Well, it's good to be a computer scientist for a change in this field ;-)
I am pretty sure that this problem is NP-Hard (a concept related to
NP-completeness, which you may have heard of), i.e., it takes exponential
time to solve this problem.
I had grabbed my undergraduate Algorithms book off the shelf, Horowitz &
Sahni, _Fundamental of Computer Algorithms_ ISBN 0-914894-22-6, Computer
Science Press, 1984. Originally I was trying to see if your problem could
be transformed into the classical minimum spanning tree problem, for which
there is a well-known fast algorithm known as Kruskal's algorithm. I played
with this for a bit without success, and then found the following problem
listed as exercise 20 on page 554:
[Set Cover] Let F = {Sj} be a finite family of sets. Let T be a
subset of F. T is a cover of F iff:
the union of all Si where Si is an element of T = the
union of all the Sj's over all j
The set cover decision problem is to determine if F has a cover T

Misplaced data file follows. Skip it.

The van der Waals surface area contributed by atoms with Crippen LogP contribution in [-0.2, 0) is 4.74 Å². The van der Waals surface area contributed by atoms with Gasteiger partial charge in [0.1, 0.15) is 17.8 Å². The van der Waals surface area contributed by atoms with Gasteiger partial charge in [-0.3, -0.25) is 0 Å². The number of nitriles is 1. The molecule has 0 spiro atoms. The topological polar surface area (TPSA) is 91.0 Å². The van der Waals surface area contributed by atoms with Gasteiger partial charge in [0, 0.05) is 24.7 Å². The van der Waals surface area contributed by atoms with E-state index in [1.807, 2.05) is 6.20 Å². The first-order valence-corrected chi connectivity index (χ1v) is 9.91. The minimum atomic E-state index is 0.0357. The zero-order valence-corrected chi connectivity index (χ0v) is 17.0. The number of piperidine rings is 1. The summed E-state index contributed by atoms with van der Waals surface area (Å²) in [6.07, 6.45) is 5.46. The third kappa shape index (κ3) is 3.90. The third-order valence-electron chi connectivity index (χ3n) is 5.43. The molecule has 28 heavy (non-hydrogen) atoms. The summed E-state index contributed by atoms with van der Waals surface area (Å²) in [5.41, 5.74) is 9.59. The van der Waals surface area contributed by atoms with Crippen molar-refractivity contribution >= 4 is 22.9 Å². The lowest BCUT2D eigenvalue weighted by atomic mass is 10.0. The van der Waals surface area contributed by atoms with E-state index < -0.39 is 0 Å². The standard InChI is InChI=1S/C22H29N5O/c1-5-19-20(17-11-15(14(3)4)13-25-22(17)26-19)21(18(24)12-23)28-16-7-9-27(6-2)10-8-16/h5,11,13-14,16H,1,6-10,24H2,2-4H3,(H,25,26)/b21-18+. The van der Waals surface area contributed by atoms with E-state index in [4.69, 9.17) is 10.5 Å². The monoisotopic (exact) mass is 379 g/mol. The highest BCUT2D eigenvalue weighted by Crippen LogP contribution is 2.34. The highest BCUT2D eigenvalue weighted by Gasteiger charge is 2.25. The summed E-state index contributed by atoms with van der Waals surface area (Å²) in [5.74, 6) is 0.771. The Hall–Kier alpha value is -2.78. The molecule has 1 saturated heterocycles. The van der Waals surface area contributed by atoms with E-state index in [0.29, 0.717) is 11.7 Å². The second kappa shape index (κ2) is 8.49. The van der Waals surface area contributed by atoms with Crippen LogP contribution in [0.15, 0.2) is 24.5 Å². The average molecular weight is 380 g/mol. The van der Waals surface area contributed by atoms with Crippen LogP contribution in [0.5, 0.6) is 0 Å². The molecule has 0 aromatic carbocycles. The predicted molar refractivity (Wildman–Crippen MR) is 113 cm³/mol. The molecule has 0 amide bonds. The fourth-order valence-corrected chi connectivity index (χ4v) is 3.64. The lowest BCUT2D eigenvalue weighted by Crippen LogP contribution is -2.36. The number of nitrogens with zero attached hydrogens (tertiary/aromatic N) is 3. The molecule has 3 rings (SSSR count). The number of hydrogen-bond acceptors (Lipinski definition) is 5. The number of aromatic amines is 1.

containing no more than _k_ sets.
Show that the node cover decision problem is reducible to this
problem.
I looked earlier in the chapter, and learned that the Node Cover Decision
Problem is NP-hard, so therefore the Set Cover Decision Problem is as well.
The good news is, now that you know the name of the problem ("set cover"),
you can look around the net for suboptimal heuristics. Here are some
resources:
http://mscmga.ms.ic.ac.uk/jeb/jeb.html#sethttp://x86.cs.duke.edu/~mlittman/courses/Archive/cps130-97/lectures/lect23/n
ode16.html
HTH,
-Jonathan
"Charlie" <cckim at stanford.edu> wrote in message
news:Pine.GSO.4.31.0109131835160.232-100000 at saga12.Stanford.EDU...
>> I have an algorithmic problem that I suspect has already been solved long
> ago, but, alas, I am a biologist.
>> And so:
>> I have a large number of sets of data, which includes many members each.
> I would like to known the smallest possible union of these sets of data
> that would include every member.
>> An example:
> D1 = (A, B, C, D) (dataset 1 contains members A, B, C)
> D2 = (A, B, D)
> D3 = (C, D, E)
> D4 = (Z)
>> The smallest set of data which would include all members would be D1, D3,
> and D4.
>> Does anyone know an algorithm that does this?
>> Thanks in advance,
> Charlie
>